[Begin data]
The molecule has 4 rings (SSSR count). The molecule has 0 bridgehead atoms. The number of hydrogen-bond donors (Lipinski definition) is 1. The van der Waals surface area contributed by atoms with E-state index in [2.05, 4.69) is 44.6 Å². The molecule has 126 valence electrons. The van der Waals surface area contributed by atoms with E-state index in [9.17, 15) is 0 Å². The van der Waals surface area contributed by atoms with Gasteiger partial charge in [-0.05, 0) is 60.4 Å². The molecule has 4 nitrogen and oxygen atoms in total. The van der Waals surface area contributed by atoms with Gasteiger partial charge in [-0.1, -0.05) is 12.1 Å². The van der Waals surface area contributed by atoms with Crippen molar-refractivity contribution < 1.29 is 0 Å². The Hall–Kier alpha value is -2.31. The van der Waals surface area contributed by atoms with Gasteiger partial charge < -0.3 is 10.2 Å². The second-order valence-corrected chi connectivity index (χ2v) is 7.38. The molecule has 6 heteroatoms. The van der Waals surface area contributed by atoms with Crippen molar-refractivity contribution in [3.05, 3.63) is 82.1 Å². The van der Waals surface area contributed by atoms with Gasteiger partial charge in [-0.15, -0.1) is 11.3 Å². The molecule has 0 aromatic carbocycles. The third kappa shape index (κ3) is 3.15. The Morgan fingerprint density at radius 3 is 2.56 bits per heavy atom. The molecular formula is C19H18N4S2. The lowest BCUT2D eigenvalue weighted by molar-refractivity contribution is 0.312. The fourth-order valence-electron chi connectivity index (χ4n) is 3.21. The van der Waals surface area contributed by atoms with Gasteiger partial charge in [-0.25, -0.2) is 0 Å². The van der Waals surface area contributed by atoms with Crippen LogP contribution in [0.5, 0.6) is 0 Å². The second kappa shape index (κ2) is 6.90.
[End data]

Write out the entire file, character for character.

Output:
The molecule has 4 rings (SSSR count). The molecule has 0 bridgehead atoms. The number of hydrogen-bond donors (Lipinski definition) is 1. The van der Waals surface area contributed by atoms with E-state index in [2.05, 4.69) is 44.6 Å². The molecule has 126 valence electrons. The van der Waals surface area contributed by atoms with E-state index in [9.17, 15) is 0 Å². The van der Waals surface area contributed by atoms with Gasteiger partial charge in [-0.05, 0) is 60.4 Å². The molecule has 4 nitrogen and oxygen atoms in total. The van der Waals surface area contributed by atoms with Gasteiger partial charge in [-0.1, -0.05) is 12.1 Å². The van der Waals surface area contributed by atoms with Crippen molar-refractivity contribution < 1.29 is 0 Å². The Hall–Kier alpha value is -2.31. The van der Waals surface area contributed by atoms with Gasteiger partial charge < -0.3 is 10.2 Å². The second-order valence-corrected chi connectivity index (χ2v) is 7.38. The molecule has 6 heteroatoms. The van der Waals surface area contributed by atoms with Crippen molar-refractivity contribution in [3.05, 3.63) is 82.1 Å². The van der Waals surface area contributed by atoms with Gasteiger partial charge in [-0.15, -0.1) is 11.3 Å². The molecule has 0 aromatic carbocycles. The third kappa shape index (κ3) is 3.15. The Morgan fingerprint density at radius 3 is 2.56 bits per heavy atom. The molecular formula is C19H18N4S2. The lowest BCUT2D eigenvalue weighted by molar-refractivity contribution is 0.312. The fourth-order valence-electron chi connectivity index (χ4n) is 3.21. The van der Waals surface area contributed by atoms with Gasteiger partial charge in [-0.25, -0.2) is 0 Å². The van der Waals surface area contributed by atoms with Crippen LogP contribution in [0.5, 0.6) is 0 Å². The second kappa shape index (κ2) is 6.90.